Syrian opposition fighters killed at least 18 soldiers in a car bomb and ground attack on a military position in Idlib province on Wednesday (September 12th), as fighting also raged in the country's commercial capital, Aleppo, AFP reported.
"There were 70 to 100 soldiers there when the attack occurred" in the town of Saraqeb, Syrian Observatory for Human Rights head Rami Abdul Rahman told AFP. "Twenty soldiers escaped, and clashes are still going on," he added.
Outside Aleppo, fighting erupted at dawn in the Nayrab area, around five kilometres from the city's airport, which remained fully operational, the Observatory said. Four Armenian Syrians were killed and 13 wounded on the road home from the airport after a trip to Yerevan.
Meanwhile, the army shelled a string of neighbourhoods in central Aleppo, including Suleiman al-Halabi, Sheikh Khodr and Qadi Askar, the Britain-based Observatory said.
Helicopter gunships also strafed the district of Bustan al-Basha, a witness said, and the Observatory reported that opposition forces used rocket-propelled grenades to attack a security branch in the adjacent Midan neighbourhood.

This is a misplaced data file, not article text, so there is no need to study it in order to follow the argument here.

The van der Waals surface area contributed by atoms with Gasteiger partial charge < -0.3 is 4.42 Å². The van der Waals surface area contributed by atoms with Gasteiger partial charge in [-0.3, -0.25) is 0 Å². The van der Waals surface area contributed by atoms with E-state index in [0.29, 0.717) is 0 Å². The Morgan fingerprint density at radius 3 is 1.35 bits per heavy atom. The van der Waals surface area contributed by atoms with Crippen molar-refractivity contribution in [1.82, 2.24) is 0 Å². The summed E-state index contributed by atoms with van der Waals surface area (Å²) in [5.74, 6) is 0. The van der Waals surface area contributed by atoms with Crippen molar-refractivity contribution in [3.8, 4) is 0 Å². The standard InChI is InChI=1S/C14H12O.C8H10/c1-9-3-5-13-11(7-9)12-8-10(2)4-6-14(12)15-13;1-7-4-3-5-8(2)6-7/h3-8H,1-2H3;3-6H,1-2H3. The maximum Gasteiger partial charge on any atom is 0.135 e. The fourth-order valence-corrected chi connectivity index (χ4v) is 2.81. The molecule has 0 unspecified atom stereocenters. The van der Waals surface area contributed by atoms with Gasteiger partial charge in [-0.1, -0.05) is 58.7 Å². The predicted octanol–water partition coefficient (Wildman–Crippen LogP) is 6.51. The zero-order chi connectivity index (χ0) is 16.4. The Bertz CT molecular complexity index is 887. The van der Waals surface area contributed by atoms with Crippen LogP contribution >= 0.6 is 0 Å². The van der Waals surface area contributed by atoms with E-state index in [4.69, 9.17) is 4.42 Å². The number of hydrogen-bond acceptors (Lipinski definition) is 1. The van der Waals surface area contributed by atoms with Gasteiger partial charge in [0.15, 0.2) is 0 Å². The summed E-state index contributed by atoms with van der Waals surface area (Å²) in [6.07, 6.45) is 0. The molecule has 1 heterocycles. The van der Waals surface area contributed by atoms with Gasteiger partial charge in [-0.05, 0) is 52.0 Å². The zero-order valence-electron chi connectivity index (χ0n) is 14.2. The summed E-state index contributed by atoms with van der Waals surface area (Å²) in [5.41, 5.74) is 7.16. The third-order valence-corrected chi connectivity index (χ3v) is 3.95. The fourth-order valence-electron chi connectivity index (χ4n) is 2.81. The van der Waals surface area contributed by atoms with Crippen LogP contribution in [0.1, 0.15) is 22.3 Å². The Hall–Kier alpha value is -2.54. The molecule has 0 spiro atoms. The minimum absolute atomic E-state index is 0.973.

Elsewhere, a boy and a girl were killed and dozens of civilians wounded when the army shelled the village of Latamneh in Hama province, said the Observatory.
Also in Hama, the Observatory reported that eight bodies were found in farmlands in Halfaya village, following an assault by government forces. It said the number of dead was expected to rise as many people were reported missing.
In eastern Syria, troops shelled several districts of Deir Ezzor, and an unspecified number of people were killed in air strikes on the town of Albu Kamal, the Observatory said.
On Tuesday, 138 people -- 93 civilians, 19 rebels and 26 soldiers -- were killed nationwide, according to the Observatory. Of these, 13 people died in Aleppo, mostly civilians in Sakhur, Sukari and Bustan al-Qasr.
More than 27,000 people have been killed since the revolt against President Bashar Assad broke out in March 2011, according to Observatory figures.